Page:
Would swiftly be with us here, 

To wail above thy head 

Art O'Leary of the joyous laugh ! 

O women of the soft wet eyes, 

Stay now your weeping, 

Till Art O'Leary drinks his drink 

Before his going back to school ; 

Not to learn reading or music does he go there now, 

But to carry clay and stones. 

My love and my secret thou. 
Thy corn-stacks are piled, 


And thy golden kine are milking, 

But it is upon my own heart is the grief ! 

There is no healing in the Province of Munster, 

Nor in the Island smithy of the Fians, 

Till Art O'Leary will come back to me ; 

But all as if it were a lock upon a trunk 

And the key of it gone straying ; 

Or till rust will come upon the screw. 

My friend and my best one ! 

Art O'Leary, son of Conor, 

Son of Cadach, son of Lewis, 

Eastward from wet wooded glens, 

Westward from the slender hill 

Where the rowan-berries grow, 

And the yellow nuts are ripe upon the branches 

Apples trailing, as it was in my day. 

Little wonder to myself 

If fires were lighted in O'Leary's country, 

And at the mouth of Ballingeary, 

Or at holy Gougane Barra of the cells, 

After the rider of the smooth grip, 

After the huntsman unwearied 

When, heavy breathing with the chase, 

Even thy lithe deerhounds lagged behind. 

O horseman of the enticing eyes, 

What happened thee last night ? 

For I myself thought 

That the whole world could not kill you 

When I bought for you that shirt of mail. 


My friend and my darling ! 

A cloudy vision through the darkness 

Came to me last night, 

At Cork lately 

And I alone upon my bed ! 

I saw the wooded glen withered, 

I saw our lime-washed court fallen ; 

No sound of speech came from thy hunting-dogs 

Nor sound of singing from the birds 

When you were found fallen 

On the side of the hill without ; 

When you were found in the clay, 

Art O'Leary ; 

With your drop of blood oozing out 

Through the breast of your shirt. 

It is known to Jesus Christ, 

I will put no cap upon my head, 

Nor body-linen on my side, 

Nor shoes upon my feet, 

Nor gear throughout the house ; 

Even on the brown mare will be no bridle, 

But I shall spend all in taking the law. 

I will go across the seas 

To speak with the king ;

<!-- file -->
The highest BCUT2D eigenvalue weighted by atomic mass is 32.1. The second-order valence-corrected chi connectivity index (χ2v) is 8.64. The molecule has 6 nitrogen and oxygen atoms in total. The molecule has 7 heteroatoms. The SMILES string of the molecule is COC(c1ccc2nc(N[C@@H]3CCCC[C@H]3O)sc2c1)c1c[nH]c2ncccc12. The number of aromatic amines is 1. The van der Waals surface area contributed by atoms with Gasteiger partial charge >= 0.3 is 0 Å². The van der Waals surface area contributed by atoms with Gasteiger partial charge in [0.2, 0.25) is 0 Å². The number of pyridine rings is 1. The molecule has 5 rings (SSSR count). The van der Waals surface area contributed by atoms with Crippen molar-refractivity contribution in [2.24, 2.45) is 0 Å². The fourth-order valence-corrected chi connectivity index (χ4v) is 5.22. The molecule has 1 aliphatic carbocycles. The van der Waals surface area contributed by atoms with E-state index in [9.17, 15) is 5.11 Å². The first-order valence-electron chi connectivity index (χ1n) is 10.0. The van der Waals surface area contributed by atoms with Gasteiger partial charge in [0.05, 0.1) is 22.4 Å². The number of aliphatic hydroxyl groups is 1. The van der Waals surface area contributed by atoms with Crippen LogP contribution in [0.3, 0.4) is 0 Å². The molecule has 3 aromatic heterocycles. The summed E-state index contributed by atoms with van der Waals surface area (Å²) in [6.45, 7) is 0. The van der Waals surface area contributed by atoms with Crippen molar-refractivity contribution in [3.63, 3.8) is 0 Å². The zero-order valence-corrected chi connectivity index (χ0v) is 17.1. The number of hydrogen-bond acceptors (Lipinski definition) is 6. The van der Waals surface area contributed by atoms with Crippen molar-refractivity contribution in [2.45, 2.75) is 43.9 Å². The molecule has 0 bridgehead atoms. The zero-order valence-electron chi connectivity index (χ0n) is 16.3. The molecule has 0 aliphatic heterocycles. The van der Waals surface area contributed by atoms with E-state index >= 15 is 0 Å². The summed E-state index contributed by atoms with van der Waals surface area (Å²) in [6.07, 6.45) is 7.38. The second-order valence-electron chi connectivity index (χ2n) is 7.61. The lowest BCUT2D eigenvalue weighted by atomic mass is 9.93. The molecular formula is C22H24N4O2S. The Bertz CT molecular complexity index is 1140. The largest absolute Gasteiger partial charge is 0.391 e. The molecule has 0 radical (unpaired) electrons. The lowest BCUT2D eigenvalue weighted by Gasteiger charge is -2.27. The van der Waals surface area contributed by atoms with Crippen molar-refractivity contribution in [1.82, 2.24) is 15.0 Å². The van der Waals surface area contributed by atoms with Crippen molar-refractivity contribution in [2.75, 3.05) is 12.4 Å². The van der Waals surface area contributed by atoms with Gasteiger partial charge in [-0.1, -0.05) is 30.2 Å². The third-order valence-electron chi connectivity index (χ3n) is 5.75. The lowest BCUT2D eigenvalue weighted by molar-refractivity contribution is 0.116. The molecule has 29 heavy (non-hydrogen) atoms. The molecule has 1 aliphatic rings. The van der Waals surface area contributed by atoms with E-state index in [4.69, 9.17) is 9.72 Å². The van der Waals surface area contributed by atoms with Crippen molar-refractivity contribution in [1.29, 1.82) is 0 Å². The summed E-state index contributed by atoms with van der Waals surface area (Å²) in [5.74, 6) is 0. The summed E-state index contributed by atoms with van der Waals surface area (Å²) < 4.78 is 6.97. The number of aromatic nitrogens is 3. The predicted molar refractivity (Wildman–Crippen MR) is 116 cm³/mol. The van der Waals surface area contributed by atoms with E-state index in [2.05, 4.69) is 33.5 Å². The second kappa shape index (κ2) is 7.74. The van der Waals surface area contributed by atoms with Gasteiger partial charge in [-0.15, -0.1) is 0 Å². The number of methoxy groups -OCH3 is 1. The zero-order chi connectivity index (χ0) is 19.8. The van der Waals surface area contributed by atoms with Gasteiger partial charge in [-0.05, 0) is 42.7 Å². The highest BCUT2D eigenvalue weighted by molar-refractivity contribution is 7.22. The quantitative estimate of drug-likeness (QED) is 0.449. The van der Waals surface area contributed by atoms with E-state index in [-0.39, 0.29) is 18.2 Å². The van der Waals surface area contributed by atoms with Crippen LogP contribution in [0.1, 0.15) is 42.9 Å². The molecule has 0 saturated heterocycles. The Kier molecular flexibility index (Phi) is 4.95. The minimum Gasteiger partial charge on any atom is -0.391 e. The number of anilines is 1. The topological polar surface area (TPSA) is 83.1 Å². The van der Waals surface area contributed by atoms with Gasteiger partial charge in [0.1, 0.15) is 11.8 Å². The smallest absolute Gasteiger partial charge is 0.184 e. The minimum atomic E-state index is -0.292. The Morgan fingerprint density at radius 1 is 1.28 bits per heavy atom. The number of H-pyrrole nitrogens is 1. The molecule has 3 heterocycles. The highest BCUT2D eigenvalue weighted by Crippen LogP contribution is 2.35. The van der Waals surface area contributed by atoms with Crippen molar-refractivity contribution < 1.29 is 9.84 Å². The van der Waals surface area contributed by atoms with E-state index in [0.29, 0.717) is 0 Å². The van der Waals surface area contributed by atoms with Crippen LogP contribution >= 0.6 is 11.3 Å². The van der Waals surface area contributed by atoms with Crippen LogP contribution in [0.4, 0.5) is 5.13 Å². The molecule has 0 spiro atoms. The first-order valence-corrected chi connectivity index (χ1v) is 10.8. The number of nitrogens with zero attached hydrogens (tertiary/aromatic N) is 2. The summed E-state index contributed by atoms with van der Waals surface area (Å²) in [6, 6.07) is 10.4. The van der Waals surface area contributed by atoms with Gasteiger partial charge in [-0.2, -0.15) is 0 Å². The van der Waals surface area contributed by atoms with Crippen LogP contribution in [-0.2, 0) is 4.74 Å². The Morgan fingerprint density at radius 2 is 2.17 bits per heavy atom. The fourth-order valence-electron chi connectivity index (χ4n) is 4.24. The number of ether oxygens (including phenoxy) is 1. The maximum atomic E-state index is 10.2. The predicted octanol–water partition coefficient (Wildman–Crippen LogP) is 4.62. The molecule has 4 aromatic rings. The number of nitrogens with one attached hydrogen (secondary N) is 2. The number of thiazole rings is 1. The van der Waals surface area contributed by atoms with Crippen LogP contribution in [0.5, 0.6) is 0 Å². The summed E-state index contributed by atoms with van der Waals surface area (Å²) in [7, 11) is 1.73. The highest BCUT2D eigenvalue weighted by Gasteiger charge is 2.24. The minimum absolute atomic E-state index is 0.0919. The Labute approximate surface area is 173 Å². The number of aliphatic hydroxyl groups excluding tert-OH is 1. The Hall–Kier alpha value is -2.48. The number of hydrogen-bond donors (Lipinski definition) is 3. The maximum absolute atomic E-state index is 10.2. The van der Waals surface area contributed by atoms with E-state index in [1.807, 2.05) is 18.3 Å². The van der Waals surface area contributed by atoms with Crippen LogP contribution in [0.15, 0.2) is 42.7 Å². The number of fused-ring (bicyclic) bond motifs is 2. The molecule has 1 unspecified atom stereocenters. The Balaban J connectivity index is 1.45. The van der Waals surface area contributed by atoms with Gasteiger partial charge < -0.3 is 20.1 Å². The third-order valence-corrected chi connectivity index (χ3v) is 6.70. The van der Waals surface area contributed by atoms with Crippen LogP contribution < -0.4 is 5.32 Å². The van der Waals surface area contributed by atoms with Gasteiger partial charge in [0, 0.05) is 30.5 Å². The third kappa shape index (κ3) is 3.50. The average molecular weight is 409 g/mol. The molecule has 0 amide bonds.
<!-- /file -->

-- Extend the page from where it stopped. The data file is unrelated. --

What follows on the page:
But if they will give no heed to me, 

It is I that will come back again 

To seek the villain of the black blood 


Who cut off my treasure from me. 
O Morrison, who killed my hero, 
Was there not one man in Erin 
Would put a bullet through you ? 

The affection of this heart to you. 

O white women of the mill, 

For the edged poetry that you have shed 

Over the horseman of the brown mare. 

It is I who am the lonely one 

In Inse Carriganane. 


Brian Merriman, died in Limerick, 1808. 

FULL often I strolled by the brink of the river, 
On the greensward soaked by the heavy dew, 

Skirting the woods in the bays of the mountains, 
No care in my heart, while the day was new. 

My soul would light up when I saw Loch Greine 
Lie blue on the breast of the landscape green, 

The heaven's expanse o'er the ring of the mountains, 
Peak beckoning to peak o'er the ridges between. 

Ah, well might the weakling, the sport of misfortune, 
Spent of his vigour, embittered with pain, 

His birthright wasted, his pockets empty, 
Gaze long on that scene and take heart again 

On its mistless bosom the wild duck settled, 
Two followed by two rode the stately swan, 

In wanton gladness the perch leaped upward, 
Ruddy their scales when the bright sun shone ! 


Peaceful the scene, as the azure waters 
In ripples swept circling in to the shore ; 

Strange is its change in the winter quarter, 
Its thunderous crash, its hollow roar. 

Bright birds in the trees make a melody mirthful, 
The doe bounds down, the hunt flashes by, 

I hear the shrill horns, they are close upon me ! 
Brave Reynard in front, and the hounds in full cry ! 



Conor O'Riordan, about 1750. 

UEEN of all Queens, oh ! Wonder of the 

loveliness of women, 
Heart which hath held in check for us 

the righteous wrath of God ; 
Strong Staff of Light, and Fosterer of the 

Bright Child of heaven, 
Pray thou for us as we now pray that we 

may be forgiven. 

She of the King of Stars beloved, stainless, 

Christ chose as His Mother-nurse, to Him, 
the stainless Child ; 

Within her breast, as in a nest, the Para- 
clete reposes, 

Lily among fairest flowers, Rose amid red 

She, the bright unsheathed sword to guard 

our souls in anguish, 
She, the flawless Umber-branch, to cover 

those that languish ; 


Where her healing mantle flows, may I find my hiding, 
'Neath the fringes of her robe constantly abiding. 

Hostile camps upon the plain, sharp swords clashed 

Stricken fleets across the main stressed by wintry 

weather ; 

Weary sickness on my heart, sinful thoughts alluring, 
All the fever of my soul clings to her for curing. 

She the Maid the careful king of the wide wet world 


In her speech forgiveness lies, no suppliant she refuses ; 
White Star of our troubled sea, on thy name I'm crying, 
That Christ may draw in His spread net the living and 

the dying. 


HAIL to thee, thou holy Babe,